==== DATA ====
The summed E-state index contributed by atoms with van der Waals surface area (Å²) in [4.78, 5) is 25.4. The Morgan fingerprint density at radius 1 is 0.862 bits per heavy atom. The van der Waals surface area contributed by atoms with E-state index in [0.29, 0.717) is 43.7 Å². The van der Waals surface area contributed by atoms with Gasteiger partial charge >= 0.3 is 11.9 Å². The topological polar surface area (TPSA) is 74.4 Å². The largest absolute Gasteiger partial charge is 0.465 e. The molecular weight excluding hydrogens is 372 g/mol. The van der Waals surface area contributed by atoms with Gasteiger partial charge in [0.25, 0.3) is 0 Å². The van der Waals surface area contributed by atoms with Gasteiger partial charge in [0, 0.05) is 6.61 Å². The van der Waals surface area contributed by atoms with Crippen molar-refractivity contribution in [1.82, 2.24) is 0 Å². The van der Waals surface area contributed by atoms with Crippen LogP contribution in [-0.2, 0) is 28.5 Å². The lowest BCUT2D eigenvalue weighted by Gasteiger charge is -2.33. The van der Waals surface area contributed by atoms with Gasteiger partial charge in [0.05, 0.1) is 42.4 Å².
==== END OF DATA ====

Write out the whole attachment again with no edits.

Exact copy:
The summed E-state index contributed by atoms with van der Waals surface area (Å²) in [4.78, 5) is 25.4. The Morgan fingerprint density at radius 1 is 0.862 bits per heavy atom. The van der Waals surface area contributed by atoms with E-state index in [0.29, 0.717) is 43.7 Å². The van der Waals surface area contributed by atoms with Gasteiger partial charge >= 0.3 is 11.9 Å². The topological polar surface area (TPSA) is 74.4 Å². The largest absolute Gasteiger partial charge is 0.465 e. The molecular weight excluding hydrogens is 372 g/mol. The van der Waals surface area contributed by atoms with Gasteiger partial charge in [0.25, 0.3) is 0 Å². The van der Waals surface area contributed by atoms with Gasteiger partial charge in [0, 0.05) is 6.61 Å². The van der Waals surface area contributed by atoms with Crippen molar-refractivity contribution in [1.82, 2.24) is 0 Å². The van der Waals surface area contributed by atoms with Crippen LogP contribution in [-0.2, 0) is 28.5 Å². The lowest BCUT2D eigenvalue weighted by Gasteiger charge is -2.33. The van der Waals surface area contributed by atoms with Gasteiger partial charge in [0.05, 0.1) is 42.4 Å².